Nintendo was ordered to reimburse $25 million to consumers who had purchased systems and games between June 1, 1988 and December 31, 1990. This was to be done through coupons that entitled the bearer to an immediate $5.00 reduction in the purchase price of any NES game cartridge. This was to be for every game purchased by the customer. If someone had five games they would be entitled to $25 in coupons. While they were ordered to pay $25 million, they wound up only paying around $1.5 million. The reason for this was because Nintendo convinced the Judge that they needed to be certain of a consumer's truthfulness regarding ownership of the system before they could reimburse them. The Judge agreed, and allowed Nintendo to make their own terms. Nintendo required that the consumer had three things: the dated store receipt, the UPC code from the original box, and the serial number from the back of the unit. Considering that this occurred in 1991, how many customers do you think still had the original UPC code from the box let alone the dated store receipt from 1988? This is why the refund failed, because only around 300,000 people qualified based on Nintendo's guidelines.

The final problem Nintendo would cause before they were humbled by Sega in the early 1990s, would be to hinder the production of 16-bit systems against the consumers' requests.
In 1988, when it was becoming apparent that 16-bit technology was becoming inexpensive enough to warrant inclusion in the next breed of video game consoles, Nintendo issued a press release that sounded very similar to that fateful statement by Atari made in 1982. Nintendo said, "We feel that the average game player is not mature enough for a 16-bit system, and that the demand is insufficient for it to be a high priority." They were wrong. In the summer of 1989, the first 16-bit system, called Genesis (or Megadrive in Europe) and produced by Sega, would arrive in the stores. By the next Christmas, they were outselling Nintendo's NES 3 to 1 and Nintendo was losing many of their licensees to Sega. This forced Nintendo to reconsider its decision about 16-bit technology, and begin designing one of their own.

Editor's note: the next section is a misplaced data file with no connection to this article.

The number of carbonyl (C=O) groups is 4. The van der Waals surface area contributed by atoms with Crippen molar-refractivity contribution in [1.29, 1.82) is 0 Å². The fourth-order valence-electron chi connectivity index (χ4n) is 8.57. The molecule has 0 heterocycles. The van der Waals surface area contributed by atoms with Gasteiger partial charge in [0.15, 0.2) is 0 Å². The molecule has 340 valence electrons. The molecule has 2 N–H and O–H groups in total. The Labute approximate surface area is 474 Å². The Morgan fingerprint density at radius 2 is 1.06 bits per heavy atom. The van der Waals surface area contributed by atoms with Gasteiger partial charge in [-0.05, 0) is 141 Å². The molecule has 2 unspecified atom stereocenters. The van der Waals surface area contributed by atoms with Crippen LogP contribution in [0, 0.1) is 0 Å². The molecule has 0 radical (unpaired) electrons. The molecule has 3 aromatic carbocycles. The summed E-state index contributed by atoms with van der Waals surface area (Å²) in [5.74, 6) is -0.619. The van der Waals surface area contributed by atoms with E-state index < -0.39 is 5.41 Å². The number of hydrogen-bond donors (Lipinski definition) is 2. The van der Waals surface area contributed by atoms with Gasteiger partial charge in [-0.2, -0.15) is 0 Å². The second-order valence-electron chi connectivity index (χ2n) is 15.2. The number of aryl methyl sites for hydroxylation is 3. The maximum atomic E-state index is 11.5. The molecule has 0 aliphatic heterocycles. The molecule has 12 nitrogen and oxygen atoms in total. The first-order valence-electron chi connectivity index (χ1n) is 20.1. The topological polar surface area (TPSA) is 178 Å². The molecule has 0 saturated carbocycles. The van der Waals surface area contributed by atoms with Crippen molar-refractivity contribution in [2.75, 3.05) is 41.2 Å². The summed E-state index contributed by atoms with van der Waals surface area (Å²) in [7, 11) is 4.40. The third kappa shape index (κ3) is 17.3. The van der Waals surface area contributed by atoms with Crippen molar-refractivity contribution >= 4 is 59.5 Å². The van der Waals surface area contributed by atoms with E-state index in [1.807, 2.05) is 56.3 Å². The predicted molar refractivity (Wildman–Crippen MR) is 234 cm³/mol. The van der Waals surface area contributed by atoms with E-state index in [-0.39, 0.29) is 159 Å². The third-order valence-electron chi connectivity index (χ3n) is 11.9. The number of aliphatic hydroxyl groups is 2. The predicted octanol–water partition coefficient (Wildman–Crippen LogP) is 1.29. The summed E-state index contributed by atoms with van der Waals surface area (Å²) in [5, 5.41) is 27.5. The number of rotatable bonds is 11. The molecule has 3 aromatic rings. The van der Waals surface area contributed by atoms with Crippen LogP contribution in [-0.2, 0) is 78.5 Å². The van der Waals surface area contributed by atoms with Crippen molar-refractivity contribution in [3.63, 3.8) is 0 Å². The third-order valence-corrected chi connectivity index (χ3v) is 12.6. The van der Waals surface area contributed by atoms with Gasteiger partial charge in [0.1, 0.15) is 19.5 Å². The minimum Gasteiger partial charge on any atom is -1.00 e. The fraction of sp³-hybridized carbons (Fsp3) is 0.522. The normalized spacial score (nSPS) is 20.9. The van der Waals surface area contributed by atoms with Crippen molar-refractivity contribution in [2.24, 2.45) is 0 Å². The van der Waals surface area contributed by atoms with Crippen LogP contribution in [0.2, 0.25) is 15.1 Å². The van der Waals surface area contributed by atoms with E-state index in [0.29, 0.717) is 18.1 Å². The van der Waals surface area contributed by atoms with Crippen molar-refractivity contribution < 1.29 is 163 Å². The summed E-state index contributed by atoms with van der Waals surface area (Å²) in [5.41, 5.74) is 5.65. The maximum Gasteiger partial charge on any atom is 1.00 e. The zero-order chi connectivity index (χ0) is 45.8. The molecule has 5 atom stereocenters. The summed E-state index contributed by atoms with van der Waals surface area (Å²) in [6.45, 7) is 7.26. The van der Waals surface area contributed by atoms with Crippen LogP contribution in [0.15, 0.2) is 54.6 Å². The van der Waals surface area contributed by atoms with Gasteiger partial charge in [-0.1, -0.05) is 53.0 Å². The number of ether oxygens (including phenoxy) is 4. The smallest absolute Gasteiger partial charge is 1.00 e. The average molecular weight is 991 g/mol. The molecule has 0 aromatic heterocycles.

When these events are considered with those that occurred during the Third Generation and caused the gaming market crash, the flaws of a single system market become painfully obvious. The fact that more software innovations and higher employment rates in the industry transpired during the Fifth Generation where we find a multiple system market and increased competition adds to this argument as well.

During this time the world was also introduced to the first handheld (or pocket) gaming system. The Nintendo Game Boy was released in 1988 and was a huge success. It’s debut price of $169.99 was quite high at the time, but that did not deter avid game fans from buying it in swarms. Whilst it could not display colour and no backlight meant the screen was often hard to see, the Game Boy was revolutionary and guaranteed Nintendo’s domination of the handheld market (even today no pocket system has managed to sell more than any Game Boy system). It’s selling point was the portable idea – gamers were intrigued that you could take this anywhere. Featuring a wealth of games (the first being Tetris) many remakes or re-releases of NES games – Super Mario Land, Alleyway, (and later SNES games) the Game Boy deserved it’s success. The Game Boy lasted a long time (I bought mine in 1995 – 7 years after it was first released) and since it has died away, newer versions have been released (the latest being the Game Boy Advance with a 32 bit processor).

Of course with the Game Boy’s success, there was little room for other handheld attempts. The Atari Lynx, also released in 1988 was not the success that Atari needed to bring them back on the gaming map. Its debut price was lower than that of the Game Boy and it’s graphics processor and processor speed were higher than the Game Boy (it even had a limited colour palette), but the world’s favourite had already been decided. The Lynx was pretty much a flop being plagued by rumours that Atari was going to desert the system and being unfortunate as to have a lack of third party support, as was the Atari XEGS. Atari’s place in the gaming world was over and it was time they moved aside to make way for the new wunderkind – Nintendo and Sega, who would continue their war in the Fifth Generation.

-- GaZZwa

Special thanks to The History of Videogames Museum, "A brief history of Home Video Games", "The History of Videogames by Gamespot” and of course, my own knowledge which helped me a great deal. Thank you brain, I owe you one.